Don’t think Strategy’s in your job description? Of course it is.
You can use strategy to get better results from yourself and your team by developing a strategic path to your objective no matter what your job is of where you fit within the organization.
If you don’t have a strategy for what you do, you are probably just fighting fires and keeping the status quo. You may not be focusing on the right things or maneuvering around the organization, and your colleagues, to get the resources, support, and attention you need.
No matter what you do, you need to develop a strategy, whether it's an overall strategy or simply for a specific initiative, issue or problem you face. It shouldn't be a long document or cover a 5 or 10 year horizon. That's the approach you may have learned in school or from older managers around you. Those kinds of strategic plans sit on a shelf and are outdated almost as soon as they are written.
The trick is to keep it simple, even a few pages to start. Focus on what’s important to your organization’s success. Then, with a real strategy in hand, you can promote it to your leadership and get buy-in based on improved results. According to Sir Winston Churchill, “Plans are of little importance, but planning is essential.”
Strategic Planning is simply having a goal and thinking ahead about how to achieve it. While day-to-operations are paramount, strategic planning enables you to be more successful in the long run.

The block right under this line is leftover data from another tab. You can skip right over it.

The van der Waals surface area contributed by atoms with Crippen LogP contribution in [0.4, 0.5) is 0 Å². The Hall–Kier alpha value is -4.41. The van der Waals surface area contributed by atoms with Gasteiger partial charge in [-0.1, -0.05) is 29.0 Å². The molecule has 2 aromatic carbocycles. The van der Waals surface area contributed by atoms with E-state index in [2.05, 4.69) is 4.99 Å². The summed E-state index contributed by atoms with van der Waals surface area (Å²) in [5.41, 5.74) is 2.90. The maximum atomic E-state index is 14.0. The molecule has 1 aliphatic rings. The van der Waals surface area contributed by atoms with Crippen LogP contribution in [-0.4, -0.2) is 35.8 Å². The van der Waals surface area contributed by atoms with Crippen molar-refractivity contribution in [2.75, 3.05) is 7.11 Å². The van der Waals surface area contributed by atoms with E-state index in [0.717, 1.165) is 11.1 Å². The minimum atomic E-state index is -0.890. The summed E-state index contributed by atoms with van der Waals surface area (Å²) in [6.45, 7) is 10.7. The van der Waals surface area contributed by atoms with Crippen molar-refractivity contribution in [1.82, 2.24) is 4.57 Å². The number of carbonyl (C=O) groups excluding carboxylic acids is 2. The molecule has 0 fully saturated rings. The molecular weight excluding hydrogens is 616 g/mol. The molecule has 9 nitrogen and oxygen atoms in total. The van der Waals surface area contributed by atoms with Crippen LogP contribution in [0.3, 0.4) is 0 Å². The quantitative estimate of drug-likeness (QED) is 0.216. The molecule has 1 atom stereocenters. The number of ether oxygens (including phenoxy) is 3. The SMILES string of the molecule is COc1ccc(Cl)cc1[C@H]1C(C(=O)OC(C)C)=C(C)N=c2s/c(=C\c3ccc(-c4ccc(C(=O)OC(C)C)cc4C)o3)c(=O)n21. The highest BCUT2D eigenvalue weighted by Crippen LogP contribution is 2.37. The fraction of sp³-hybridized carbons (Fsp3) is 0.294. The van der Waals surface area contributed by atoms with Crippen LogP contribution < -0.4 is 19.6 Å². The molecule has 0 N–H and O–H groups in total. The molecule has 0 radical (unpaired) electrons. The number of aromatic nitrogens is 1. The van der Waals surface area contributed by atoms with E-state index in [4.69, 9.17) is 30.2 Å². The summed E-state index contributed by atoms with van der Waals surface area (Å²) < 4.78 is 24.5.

Long-term success, both for your organization and your career, depends on strategic planning that moves your department forward along with key issues that enable you to provide an effective and efficient environment for occupants, tenants and even production equipment. Strategic plans are the tool you need to use to develop, sell and subsequently implement your initiatives.
Strategic plans generally consist of a goal or objective along with the main activities and requirements to achieve that objective. The plans are usually developed to proactively make changes that improve results and reduce costs through an organized and goal-driven, planned approach. The plans may guide your entire department, target a key responsibility, or focus on a specific issue or element of your role.
This book provides you with a simple framework to develop your strategic plans, starting with a 1-page planning tool.